The semester of teaching at St. Augustine University of Tanzania is finished. In mid-June students wrote the exams for both our courses: Introduction to Political Ideas (Adrian) and Introduction to Philosophy (Wendy). We marked these right away, and turned in the results. So the time came to say goodbye to SAUT and Mwanza, to express our thanks for five months of teaching, and for opportunities given to make contacts, also at other universities in
We did not find it hard to settle in and adjust. Even without much knowledge of Swahili, the language used everywhere in Tanzania, we did not find it difficult to purchase basic items, such as dishes, pots and pans, cutlery, towels, etc. With a smile, good will and gestures we were able to communicate our intentions and to purchase grocery and market items as well as the basic necessities to make the house habitable.
Of course, we discovered power outages; but we counted the hours when we lost electricity, not those when it was working (as in
Partly to accommodate our desire to leave by June 23 (the day before the end of the exam period), our exams were scheduled during the first two days of exams, June 12 and 13. So our busyness only increased as we marked exams and prepared marks for submission of results to the examination officer. On the exams students identified themselves only with their examination code number, so we had no idea who wrote each exam, nor could we know individual results. The examination office will calculate the final marks by adding the continuing assessment mark to the results of the final exam. Both of us know that several of our students failed, but we are not sure which ones.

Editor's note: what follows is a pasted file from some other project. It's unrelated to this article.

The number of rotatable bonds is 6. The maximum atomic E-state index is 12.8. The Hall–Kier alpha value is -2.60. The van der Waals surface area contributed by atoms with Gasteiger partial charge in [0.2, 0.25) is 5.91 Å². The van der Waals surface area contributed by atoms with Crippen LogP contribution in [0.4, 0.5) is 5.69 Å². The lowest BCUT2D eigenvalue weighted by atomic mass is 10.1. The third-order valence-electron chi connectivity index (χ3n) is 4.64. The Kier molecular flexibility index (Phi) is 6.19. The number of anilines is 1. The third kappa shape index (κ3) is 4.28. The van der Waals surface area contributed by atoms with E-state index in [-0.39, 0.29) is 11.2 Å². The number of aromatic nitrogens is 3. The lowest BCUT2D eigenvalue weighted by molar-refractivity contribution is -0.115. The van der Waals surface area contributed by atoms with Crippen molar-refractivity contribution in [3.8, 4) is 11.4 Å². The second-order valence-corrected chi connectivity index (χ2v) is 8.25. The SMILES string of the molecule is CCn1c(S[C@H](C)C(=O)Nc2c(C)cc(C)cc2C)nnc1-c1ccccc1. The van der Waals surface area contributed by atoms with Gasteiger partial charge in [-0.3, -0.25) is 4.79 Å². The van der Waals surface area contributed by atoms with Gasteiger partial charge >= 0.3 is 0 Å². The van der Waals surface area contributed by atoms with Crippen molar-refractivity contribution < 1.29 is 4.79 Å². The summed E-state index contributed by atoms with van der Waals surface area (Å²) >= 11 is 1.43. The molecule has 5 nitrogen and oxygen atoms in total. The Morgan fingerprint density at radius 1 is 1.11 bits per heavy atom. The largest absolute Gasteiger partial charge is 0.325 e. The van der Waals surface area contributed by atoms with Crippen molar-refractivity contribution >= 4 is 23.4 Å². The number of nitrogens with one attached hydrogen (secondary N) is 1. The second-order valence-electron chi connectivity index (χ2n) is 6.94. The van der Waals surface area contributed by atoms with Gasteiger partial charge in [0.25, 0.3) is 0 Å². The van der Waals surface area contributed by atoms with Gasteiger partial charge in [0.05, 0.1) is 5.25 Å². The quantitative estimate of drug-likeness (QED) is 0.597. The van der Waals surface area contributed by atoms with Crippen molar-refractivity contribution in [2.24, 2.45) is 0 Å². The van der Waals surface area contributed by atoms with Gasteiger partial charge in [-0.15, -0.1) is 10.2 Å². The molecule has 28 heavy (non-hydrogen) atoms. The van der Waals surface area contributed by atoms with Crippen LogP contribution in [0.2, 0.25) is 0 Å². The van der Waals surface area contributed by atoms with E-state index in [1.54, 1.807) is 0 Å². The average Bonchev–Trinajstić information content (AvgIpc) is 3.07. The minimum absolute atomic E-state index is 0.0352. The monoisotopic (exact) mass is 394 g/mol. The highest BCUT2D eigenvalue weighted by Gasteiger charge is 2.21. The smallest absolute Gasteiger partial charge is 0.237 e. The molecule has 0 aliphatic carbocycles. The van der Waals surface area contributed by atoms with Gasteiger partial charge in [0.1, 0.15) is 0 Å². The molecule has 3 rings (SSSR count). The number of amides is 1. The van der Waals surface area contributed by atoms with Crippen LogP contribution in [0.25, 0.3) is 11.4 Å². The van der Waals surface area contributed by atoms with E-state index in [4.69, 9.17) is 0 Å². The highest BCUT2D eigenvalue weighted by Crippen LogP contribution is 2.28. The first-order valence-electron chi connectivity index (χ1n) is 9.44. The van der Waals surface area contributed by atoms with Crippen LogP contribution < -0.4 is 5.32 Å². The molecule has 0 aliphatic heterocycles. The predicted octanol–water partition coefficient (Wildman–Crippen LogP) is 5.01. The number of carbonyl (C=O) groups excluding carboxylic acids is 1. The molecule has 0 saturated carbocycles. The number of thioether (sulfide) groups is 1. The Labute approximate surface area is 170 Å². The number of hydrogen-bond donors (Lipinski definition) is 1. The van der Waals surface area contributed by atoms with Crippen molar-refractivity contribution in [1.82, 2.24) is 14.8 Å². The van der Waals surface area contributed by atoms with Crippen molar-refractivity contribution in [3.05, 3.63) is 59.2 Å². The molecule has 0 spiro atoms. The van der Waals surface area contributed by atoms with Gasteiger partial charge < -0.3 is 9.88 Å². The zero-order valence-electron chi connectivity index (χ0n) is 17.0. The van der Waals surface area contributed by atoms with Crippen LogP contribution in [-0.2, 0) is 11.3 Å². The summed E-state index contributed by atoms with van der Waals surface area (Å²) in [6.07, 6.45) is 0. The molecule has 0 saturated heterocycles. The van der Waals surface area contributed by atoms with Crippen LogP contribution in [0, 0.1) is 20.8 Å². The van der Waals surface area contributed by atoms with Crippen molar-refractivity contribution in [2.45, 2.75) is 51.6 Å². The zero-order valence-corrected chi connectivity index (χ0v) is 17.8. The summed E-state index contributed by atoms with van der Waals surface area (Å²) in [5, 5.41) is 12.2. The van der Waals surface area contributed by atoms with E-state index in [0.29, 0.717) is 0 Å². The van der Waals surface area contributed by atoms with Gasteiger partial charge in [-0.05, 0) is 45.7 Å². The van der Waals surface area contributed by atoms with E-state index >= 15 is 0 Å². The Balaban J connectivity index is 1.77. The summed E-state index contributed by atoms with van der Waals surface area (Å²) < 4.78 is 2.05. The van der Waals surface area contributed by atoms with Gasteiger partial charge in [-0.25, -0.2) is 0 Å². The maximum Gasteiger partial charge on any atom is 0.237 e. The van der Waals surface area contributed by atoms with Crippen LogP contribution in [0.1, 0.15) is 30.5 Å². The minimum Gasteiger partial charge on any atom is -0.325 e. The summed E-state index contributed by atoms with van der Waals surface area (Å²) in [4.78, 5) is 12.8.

The pace changed on the final days before departure. We received invitations from several colleagues to share a meal; the Vice-Chancellor and the DVC Academic also took us out for dinner at one of the more fancy restaurants in Mwanza. They told us that they wanted us to stay at SAUT, forever! Unfortunately, we have to leave, we told them. Before we left for the airport to fly to
Not only did we say farewell for
The English congregation at St. Nicholas had its own pastor, named Paul, and a worship leader, named Moses, who greeted us every Sunday with a hearty, “Welcome church! You are not lost. You have come to the right place.”
Pastor Paul's baby baptized in May
We continued worshiping with St. Nicholas for the rest of our stay in Mwanza, and quickly found friends there.
St.Nicholas dressed up for Easter
The experience of being in Mwanza is one that we will treasure. We have left Mwanza, and only God knows whether we will be able to return to SAUT and St. Nicholas Church in the future. But we certainly can warmly encourage other professors to come to